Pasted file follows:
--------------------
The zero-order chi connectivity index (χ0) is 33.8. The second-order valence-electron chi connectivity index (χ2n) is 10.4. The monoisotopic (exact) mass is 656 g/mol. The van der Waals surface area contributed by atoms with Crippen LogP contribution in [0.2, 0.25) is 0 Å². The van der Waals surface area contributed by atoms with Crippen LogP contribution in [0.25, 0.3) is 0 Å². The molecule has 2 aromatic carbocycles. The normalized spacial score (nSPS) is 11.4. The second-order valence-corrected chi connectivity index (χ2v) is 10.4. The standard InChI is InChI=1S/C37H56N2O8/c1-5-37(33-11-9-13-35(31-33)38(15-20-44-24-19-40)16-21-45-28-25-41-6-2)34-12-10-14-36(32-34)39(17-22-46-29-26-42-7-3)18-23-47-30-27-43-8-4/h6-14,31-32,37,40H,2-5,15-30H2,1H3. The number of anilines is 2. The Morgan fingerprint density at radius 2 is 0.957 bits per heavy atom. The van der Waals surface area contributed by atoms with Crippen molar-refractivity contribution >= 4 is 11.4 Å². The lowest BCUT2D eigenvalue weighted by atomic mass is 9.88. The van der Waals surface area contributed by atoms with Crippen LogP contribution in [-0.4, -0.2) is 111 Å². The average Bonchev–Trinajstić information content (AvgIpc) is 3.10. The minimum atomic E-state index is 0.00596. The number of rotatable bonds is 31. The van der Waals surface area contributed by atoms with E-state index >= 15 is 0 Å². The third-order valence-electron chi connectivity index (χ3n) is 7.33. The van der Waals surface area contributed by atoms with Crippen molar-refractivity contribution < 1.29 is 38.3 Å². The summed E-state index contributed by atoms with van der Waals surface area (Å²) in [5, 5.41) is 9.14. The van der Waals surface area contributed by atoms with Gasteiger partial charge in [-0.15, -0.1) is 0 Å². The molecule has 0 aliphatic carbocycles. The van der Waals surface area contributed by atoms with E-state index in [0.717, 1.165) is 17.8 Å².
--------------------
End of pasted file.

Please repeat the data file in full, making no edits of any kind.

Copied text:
The zero-order chi connectivity index (χ0) is 33.8. The second-order valence-electron chi connectivity index (χ2n) is 10.4. The monoisotopic (exact) mass is 656 g/mol. The van der Waals surface area contributed by atoms with Crippen LogP contribution in [0.2, 0.25) is 0 Å². The van der Waals surface area contributed by atoms with Crippen LogP contribution in [0.25, 0.3) is 0 Å². The molecule has 2 aromatic carbocycles. The normalized spacial score (nSPS) is 11.4. The second-order valence-corrected chi connectivity index (χ2v) is 10.4. The standard InChI is InChI=1S/C37H56N2O8/c1-5-37(33-11-9-13-35(31-33)38(15-20-44-24-19-40)16-21-45-28-25-41-6-2)34-12-10-14-36(32-34)39(17-22-46-29-26-42-7-3)18-23-47-30-27-43-8-4/h6-14,31-32,37,40H,2-5,15-30H2,1H3. The number of anilines is 2. The Morgan fingerprint density at radius 2 is 0.957 bits per heavy atom. The van der Waals surface area contributed by atoms with Crippen molar-refractivity contribution >= 4 is 11.4 Å². The lowest BCUT2D eigenvalue weighted by atomic mass is 9.88. The van der Waals surface area contributed by atoms with Crippen LogP contribution in [-0.4, -0.2) is 111 Å². The average Bonchev–Trinajstić information content (AvgIpc) is 3.10. The minimum atomic E-state index is 0.00596. The number of rotatable bonds is 31. The van der Waals surface area contributed by atoms with E-state index >= 15 is 0 Å². The third-order valence-electron chi connectivity index (χ3n) is 7.33. The van der Waals surface area contributed by atoms with Crippen molar-refractivity contribution < 1.29 is 38.3 Å². The summed E-state index contributed by atoms with van der Waals surface area (Å²) in [5, 5.41) is 9.14. The van der Waals surface area contributed by atoms with Gasteiger partial charge in [-0.15, -0.1) is 0 Å². The molecule has 0 aliphatic carbocycles. The van der Waals surface area contributed by atoms with E-state index in [0.717, 1.165) is 17.8 Å².